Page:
The greatest risk facing the region is the U.K. referendum on its membership of the European Union, says the vice-chair of financial services firm Allianz Global Investors, reported CNBC.
Regardless of the outcome of the vote on June 23, it was a “very, very significant issue”, said Elizabeth Corley, the global CEO at Allianz Global Investors.
“If you think about the distraction value as a minimum for the whole of Europe of dealing with the referendum. You think of the consequences of the U.K., the economic consequences over which there is significantly less debate over some of the national identity issues,” she said on the outskirts of the Ambrosetti Workshop in Italy on Friday.
With assets under management worth 454 billion euros, Allianz Global Investors is owned by the German insurance giant Allianz. It would be fantastic if Britons voted to stay inside the European bloc, said Corley while she described herself as “very pro-Europe”.
“The EU is our largest trading partner, we have a huge trade surplus from services. Services are highly regulated and under any scenario they’ll remain regulated,” she said.
She estimated that the renegotiation of trade deals would take “at least five to 10” years and would distract policymakers from creating growth and added that a vote to leave would lead to an “annoying divorce” from the Union.
“There won’t be an amicable divorce,” she added.
There is a 33 percent chance that Britons will vote to leave the European bloc at the upcoming referendum according to current predictions by Bookmaker Ladbrokes. Major political heavyweights like Prime Minister David Cameron and London Mayor Boris Johnson have put forward opposing views on the issue as a fierce debate has strained relationships.
An “immediate and simultaneous economic and financial shock for the U.K.” would result from the so called Brexit, said analysts at Credit Suisse in January. A drop in business investment, hiring and confidence was also predicted by the credit rating agency. Leaving the EU could cost the British economy £100 billion ($142 billion) and 950,000 jobs by 2020, showed a new independent research released last week by the Confederation of British Industry.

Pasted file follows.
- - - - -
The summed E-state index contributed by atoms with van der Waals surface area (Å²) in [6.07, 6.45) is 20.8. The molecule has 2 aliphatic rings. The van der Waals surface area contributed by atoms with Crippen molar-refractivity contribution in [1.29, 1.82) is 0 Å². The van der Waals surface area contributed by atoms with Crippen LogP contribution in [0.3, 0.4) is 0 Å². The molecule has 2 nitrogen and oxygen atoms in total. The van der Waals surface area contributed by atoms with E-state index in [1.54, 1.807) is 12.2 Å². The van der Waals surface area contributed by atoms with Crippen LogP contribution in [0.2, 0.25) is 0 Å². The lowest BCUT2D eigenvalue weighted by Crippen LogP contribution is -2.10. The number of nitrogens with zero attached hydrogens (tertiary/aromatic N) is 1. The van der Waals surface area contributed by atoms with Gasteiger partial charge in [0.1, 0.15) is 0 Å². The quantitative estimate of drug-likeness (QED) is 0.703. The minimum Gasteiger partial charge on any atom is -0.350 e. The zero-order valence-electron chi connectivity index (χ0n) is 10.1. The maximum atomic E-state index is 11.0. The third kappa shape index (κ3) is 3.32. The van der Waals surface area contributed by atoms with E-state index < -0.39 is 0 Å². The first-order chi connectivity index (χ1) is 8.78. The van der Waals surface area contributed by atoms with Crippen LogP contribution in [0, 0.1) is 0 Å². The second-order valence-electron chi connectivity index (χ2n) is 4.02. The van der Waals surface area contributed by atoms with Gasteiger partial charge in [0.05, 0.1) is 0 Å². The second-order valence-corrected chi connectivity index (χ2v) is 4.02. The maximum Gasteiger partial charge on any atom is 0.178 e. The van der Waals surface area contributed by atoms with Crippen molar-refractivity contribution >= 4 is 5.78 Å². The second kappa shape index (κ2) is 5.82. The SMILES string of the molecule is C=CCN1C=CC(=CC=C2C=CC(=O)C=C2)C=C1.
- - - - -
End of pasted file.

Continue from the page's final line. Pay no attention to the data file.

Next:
Pressures on the U.K.’s state-run national health service, the threat of terrorism and the costs of EU membership are some of the major issues that those in favor of the “leave” campaign are propagating.
Another estimate made by Michael Browne, a fund manager at the London-based investment management firm Martin Currie says that a British exit from the European Union will slash between 2 percent and 5 percent off the country’s gross domestic product (GDP), reported CNBC.
The effects on the industry that were seen at the recessions of 1991 and 2008 would be visible is the so-called Brexit is adopted by UK. This would hit consumers and further weaken overseas investment in a country that has seen some promising growth since the last financial crash.
“It wouldn’t all happen overnight but that’s the sort of cost level you are looking at. You are looking at rising inflation, weaker sterling, would interest rates have to go up? Would you see a movement away, let’s say half a million people move out of the U.K., because they return home to get their jobs?,” he told CNBC.
(Adapted from cnbc.com)